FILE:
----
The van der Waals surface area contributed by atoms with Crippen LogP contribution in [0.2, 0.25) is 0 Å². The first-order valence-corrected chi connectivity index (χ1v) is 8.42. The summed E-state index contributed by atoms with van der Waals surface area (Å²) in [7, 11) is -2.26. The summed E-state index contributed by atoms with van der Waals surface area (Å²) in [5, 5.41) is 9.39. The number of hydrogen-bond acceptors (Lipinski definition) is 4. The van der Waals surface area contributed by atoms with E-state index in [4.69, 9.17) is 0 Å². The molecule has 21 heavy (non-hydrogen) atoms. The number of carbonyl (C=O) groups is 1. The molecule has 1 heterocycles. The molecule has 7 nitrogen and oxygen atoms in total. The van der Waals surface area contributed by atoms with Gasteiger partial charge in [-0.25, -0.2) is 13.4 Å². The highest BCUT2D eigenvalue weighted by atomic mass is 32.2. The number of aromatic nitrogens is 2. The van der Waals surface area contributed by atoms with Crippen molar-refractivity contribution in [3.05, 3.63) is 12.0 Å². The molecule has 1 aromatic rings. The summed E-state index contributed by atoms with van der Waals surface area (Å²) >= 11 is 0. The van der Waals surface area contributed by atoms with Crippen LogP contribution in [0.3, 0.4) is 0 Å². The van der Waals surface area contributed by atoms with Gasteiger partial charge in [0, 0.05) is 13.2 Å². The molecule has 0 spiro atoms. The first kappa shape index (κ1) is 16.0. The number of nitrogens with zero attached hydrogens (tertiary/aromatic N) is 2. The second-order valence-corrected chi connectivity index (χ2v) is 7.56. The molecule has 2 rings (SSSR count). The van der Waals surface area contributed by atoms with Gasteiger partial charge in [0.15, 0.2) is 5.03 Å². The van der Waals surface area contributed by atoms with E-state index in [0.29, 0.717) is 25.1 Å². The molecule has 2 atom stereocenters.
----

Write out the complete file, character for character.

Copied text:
The van der Waals surface area contributed by atoms with Crippen LogP contribution in [0.2, 0.25) is 0 Å². The first-order valence-corrected chi connectivity index (χ1v) is 8.42. The summed E-state index contributed by atoms with van der Waals surface area (Å²) in [7, 11) is -2.26. The summed E-state index contributed by atoms with van der Waals surface area (Å²) in [5, 5.41) is 9.39. The number of hydrogen-bond acceptors (Lipinski definition) is 4. The van der Waals surface area contributed by atoms with E-state index in [4.69, 9.17) is 0 Å². The molecule has 21 heavy (non-hydrogen) atoms. The number of carbonyl (C=O) groups is 1. The molecule has 1 heterocycles. The molecule has 7 nitrogen and oxygen atoms in total. The van der Waals surface area contributed by atoms with Gasteiger partial charge in [-0.25, -0.2) is 13.4 Å². The highest BCUT2D eigenvalue weighted by atomic mass is 32.2. The number of aromatic nitrogens is 2. The van der Waals surface area contributed by atoms with Crippen molar-refractivity contribution in [3.05, 3.63) is 12.0 Å². The molecule has 1 aromatic rings. The summed E-state index contributed by atoms with van der Waals surface area (Å²) >= 11 is 0. The van der Waals surface area contributed by atoms with Crippen LogP contribution in [0.3, 0.4) is 0 Å². The van der Waals surface area contributed by atoms with Gasteiger partial charge in [0, 0.05) is 13.2 Å². The molecule has 0 spiro atoms. The first kappa shape index (κ1) is 16.0. The number of nitrogens with zero attached hydrogens (tertiary/aromatic N) is 2. The second-order valence-corrected chi connectivity index (χ2v) is 7.56. The molecule has 2 rings (SSSR count). The van der Waals surface area contributed by atoms with Gasteiger partial charge in [0.15, 0.2) is 5.03 Å². The van der Waals surface area contributed by atoms with E-state index in [0.29, 0.717) is 25.1 Å². The molecule has 2 atom stereocenters.